mobile apps

Ayesha Zainudeen, Senior Research Manager at LIRNEasia, spoke at the recent expert meeting of the UNESCAP in Colombo. Below is a long quote. There is more at FT. Other than voice, it’s mostly SMS use, along with missed calling. Voice connectivity is almost ubiquitous.
I was at dinner with some people who advise governments earlier today. One said they had identified the top four apps for government. I asked who would develop them? And who decided? Without being rude, I said that innovation is like throwing 100 things at a wall and seeing what four things stick.
The US has hundreds of airports. My country has one. I know where things are at that airport, I don’t need apps to guide me. What I’d like to know is where things are in the Asian airports that I frequent, like the maze that goes by the name of Suvannabhoomi or the upstairs section of Terminal 3 in New Delhi. Most likely some kind soul will soon come up with a nice mobile app that I can use to find a decent place to eat or buy a book or whatever.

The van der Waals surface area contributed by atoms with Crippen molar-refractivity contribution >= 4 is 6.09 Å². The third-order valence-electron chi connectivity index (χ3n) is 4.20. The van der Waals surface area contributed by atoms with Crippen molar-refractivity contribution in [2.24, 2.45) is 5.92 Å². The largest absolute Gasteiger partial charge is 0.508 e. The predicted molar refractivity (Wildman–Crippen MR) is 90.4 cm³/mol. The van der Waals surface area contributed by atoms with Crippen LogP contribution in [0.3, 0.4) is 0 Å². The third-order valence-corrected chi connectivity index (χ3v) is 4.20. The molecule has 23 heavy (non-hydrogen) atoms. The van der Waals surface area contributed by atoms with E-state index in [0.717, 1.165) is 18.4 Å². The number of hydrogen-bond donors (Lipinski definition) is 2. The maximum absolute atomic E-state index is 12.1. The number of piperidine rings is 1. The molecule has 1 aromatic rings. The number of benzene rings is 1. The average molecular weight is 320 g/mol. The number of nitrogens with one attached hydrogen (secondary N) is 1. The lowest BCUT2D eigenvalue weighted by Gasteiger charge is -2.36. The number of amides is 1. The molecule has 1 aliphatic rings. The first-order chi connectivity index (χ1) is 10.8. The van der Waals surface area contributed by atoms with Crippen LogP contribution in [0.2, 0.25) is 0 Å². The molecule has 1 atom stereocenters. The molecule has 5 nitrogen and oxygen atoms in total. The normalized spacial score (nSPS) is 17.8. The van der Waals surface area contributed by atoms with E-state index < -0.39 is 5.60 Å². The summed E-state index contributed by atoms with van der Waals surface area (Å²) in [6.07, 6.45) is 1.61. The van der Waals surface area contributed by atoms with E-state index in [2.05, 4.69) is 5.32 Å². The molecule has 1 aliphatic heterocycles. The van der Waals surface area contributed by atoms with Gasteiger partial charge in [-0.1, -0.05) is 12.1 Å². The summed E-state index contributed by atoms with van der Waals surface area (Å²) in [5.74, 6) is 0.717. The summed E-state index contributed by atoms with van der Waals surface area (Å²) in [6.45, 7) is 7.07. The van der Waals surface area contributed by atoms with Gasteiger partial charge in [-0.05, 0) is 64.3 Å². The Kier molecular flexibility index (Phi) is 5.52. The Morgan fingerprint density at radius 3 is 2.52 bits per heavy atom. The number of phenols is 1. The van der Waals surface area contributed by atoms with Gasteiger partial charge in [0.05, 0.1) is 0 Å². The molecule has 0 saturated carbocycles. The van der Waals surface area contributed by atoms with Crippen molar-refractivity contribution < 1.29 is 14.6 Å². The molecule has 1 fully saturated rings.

LIRNEasia in partnership with Lanka Software Foundation and several other partners has spent a lot of time figuring out how we could catalyze the growth of useful apps on mobiles, in connection with a project proposal we just submitted. Unlocking the wealth of data sitting inside government, as described in this op-ed by Richard Thaler is a great way to go. The US is doing it. Can we get our governments also to follow? Not surprisingly, San Francisco, with its proximity to Silicon Valley, has been a pioneer in these efforts.